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Chrysler models


Chrysler New Yorker

 from 1946 to 1996

Chrysler New Yorker road car

1946 : Generation 1

The New York Special model was originally introduced as a distinct sub-series of the 1938 Chrysler Imperial.
It was available in 1938 as a 4-door sedan with a 323 CID Straight-8 and a generous amount of comfort and space to the passengers.
For 1939, it was expanded with 2 more coupe versions and a 2-door sedan.
The first convertibles were introduced with the all-new body-design of the 1940 models. ...


Chrysler New Yorker   (1946-1948)

Chrysler New Yorker  convertible  (1946-1948)

1949 : Generation 2

The 1949 New Yorker used Chrysler Corporation's new postwar body also shared by Dodge and DeSoto with ponton, three-box styling.
The engine continued to be the 323.5-cid straight eight coupled to Fluid Drive and the Prestomatic four-speed semi-automatic.
Body styles were reduced to club coupe, 4-door sedan and convertible.
Wheelbase on the New Yorker was increased to 131.5 in (3,340 mm) from the 127.5 in (3,240 mm) frame introduced in 1941. ...


Chrysler New Yorker   (1949-1950)

Chrysler New Yorker  convertible  (1949-1950)

Chrysler New Yorker   (1951-1951)

Chrysler New Yorker  convertible  (1951-1951)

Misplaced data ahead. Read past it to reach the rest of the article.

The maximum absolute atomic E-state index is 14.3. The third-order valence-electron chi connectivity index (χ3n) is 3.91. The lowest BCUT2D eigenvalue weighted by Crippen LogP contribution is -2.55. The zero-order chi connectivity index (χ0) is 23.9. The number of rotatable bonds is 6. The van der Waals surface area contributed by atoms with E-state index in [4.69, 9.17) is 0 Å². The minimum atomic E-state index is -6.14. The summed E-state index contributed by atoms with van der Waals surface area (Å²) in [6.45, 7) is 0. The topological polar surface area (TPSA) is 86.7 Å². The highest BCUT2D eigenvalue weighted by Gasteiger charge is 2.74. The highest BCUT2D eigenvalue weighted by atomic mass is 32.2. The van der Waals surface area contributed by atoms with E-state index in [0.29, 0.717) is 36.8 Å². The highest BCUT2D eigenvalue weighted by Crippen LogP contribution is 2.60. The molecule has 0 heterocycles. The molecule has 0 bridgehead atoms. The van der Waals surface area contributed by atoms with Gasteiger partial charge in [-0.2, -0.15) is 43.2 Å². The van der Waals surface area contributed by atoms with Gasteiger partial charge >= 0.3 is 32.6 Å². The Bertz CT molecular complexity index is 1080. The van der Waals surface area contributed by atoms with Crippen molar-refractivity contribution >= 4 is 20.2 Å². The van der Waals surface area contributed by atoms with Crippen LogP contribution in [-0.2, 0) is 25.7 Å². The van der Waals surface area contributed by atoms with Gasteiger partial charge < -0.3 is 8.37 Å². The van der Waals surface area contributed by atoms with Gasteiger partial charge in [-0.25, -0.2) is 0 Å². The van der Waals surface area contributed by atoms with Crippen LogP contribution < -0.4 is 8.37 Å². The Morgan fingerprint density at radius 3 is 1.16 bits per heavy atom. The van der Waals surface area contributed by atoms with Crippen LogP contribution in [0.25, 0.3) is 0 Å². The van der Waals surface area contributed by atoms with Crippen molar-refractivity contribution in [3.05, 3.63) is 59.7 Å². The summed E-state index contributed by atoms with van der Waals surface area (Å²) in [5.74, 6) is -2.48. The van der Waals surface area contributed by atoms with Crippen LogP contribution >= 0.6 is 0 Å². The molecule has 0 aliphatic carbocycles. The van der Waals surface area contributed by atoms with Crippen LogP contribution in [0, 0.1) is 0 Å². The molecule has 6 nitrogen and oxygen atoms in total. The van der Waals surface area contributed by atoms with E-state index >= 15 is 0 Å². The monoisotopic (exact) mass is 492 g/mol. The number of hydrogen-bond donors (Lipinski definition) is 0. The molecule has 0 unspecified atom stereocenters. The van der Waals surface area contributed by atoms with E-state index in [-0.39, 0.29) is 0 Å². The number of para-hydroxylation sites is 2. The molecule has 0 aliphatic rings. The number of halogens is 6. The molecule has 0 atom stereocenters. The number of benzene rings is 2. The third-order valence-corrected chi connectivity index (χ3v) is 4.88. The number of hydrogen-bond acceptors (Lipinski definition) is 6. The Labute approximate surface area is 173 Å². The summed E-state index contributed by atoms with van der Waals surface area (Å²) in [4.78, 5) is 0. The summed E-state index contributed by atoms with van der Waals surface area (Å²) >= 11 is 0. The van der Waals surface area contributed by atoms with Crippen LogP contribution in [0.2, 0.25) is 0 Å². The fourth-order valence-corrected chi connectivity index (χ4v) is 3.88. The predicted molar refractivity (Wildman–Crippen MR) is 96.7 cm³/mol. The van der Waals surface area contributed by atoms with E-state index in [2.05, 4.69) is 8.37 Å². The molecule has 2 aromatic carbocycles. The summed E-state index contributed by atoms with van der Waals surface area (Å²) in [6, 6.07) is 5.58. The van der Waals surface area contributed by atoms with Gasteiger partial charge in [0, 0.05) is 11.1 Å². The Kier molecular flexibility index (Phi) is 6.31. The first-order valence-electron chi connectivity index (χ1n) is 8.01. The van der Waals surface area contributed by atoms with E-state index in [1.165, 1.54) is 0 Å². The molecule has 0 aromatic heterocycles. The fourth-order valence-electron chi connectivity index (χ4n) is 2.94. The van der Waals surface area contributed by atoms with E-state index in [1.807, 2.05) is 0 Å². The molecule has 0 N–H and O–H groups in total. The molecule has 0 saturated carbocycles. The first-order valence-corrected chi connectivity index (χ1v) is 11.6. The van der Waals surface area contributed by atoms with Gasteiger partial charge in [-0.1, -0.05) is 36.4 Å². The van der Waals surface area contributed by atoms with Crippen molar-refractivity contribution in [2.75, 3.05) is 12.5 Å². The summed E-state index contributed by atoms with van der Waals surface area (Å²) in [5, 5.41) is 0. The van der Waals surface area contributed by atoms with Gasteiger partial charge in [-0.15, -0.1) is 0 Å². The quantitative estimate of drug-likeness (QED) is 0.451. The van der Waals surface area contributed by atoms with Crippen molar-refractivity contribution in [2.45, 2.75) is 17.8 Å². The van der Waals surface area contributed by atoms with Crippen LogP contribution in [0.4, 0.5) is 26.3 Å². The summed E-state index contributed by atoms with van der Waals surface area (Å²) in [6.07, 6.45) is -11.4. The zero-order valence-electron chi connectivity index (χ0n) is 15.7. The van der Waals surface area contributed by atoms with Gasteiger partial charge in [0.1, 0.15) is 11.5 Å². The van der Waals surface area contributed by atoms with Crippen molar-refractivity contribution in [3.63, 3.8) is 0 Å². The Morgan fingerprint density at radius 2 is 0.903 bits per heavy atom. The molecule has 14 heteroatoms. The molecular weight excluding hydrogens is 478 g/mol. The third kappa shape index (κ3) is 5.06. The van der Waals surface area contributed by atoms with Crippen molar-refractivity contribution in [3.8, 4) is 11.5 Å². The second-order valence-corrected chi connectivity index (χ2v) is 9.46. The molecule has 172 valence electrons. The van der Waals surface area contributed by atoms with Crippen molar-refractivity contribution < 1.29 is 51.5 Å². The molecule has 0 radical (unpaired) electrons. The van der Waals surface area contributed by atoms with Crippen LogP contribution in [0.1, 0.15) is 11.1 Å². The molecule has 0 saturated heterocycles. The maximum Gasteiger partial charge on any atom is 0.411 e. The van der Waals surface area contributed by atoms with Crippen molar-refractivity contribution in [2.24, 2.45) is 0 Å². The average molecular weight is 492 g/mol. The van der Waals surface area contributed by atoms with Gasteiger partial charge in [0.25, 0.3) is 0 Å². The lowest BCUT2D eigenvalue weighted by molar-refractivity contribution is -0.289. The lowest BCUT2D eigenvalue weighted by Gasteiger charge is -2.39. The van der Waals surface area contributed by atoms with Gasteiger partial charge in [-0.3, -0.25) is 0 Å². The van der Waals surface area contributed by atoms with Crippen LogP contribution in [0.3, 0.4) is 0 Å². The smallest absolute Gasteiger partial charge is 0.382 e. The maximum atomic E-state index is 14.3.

Chrysler New Yorker ,Newport  (1952-1952)

Chrysler New Yorker  convertible  (1952-1952)

Chrysler New Yorker ,Newport  (1953-1953)

Chrysler New Yorker  convertible  (1953-1953)

Chrysler New Yorker ,Newport  (1954-1954)

Chrysler New Yorker  convertible  (1954-1954)

1955 : Generation 3

In 1955, Chrysler did away with the out of fashion high roofline designs of K.T.
Keller and came out with a new sedan that borrowed styling cues from Virgil Exner's custom 1952 Imperial Parade Phaeton.
The hemi engine produces 250 hp (190 kW) this year.
The result would become an ongoing trend for increasing engine output throughout the next two decades with Chrysler and its rival competitors.
The Powerflite transmission was controlled by a lever on the instrument panel. ...


Chrysler New Yorker ,Newport,St. Regis  (1955-1955)

Chrysler New Yorker  convertible  (1955-1955)

Chrysler New Yorker ,Newport,St. Regis  (1956-1956)

Chrysler New Yorker  convertible  (1956-1956)

1957 : Generation 4

In 1957, Chrysler cars were redesigned with Virgil Exner's "Forward Look" at the cost of $300 million.
The 1957 New Yorker had a powerful 392 cu in (6.4 L) Hemi V8 engine rated at 325 hp (242 kW).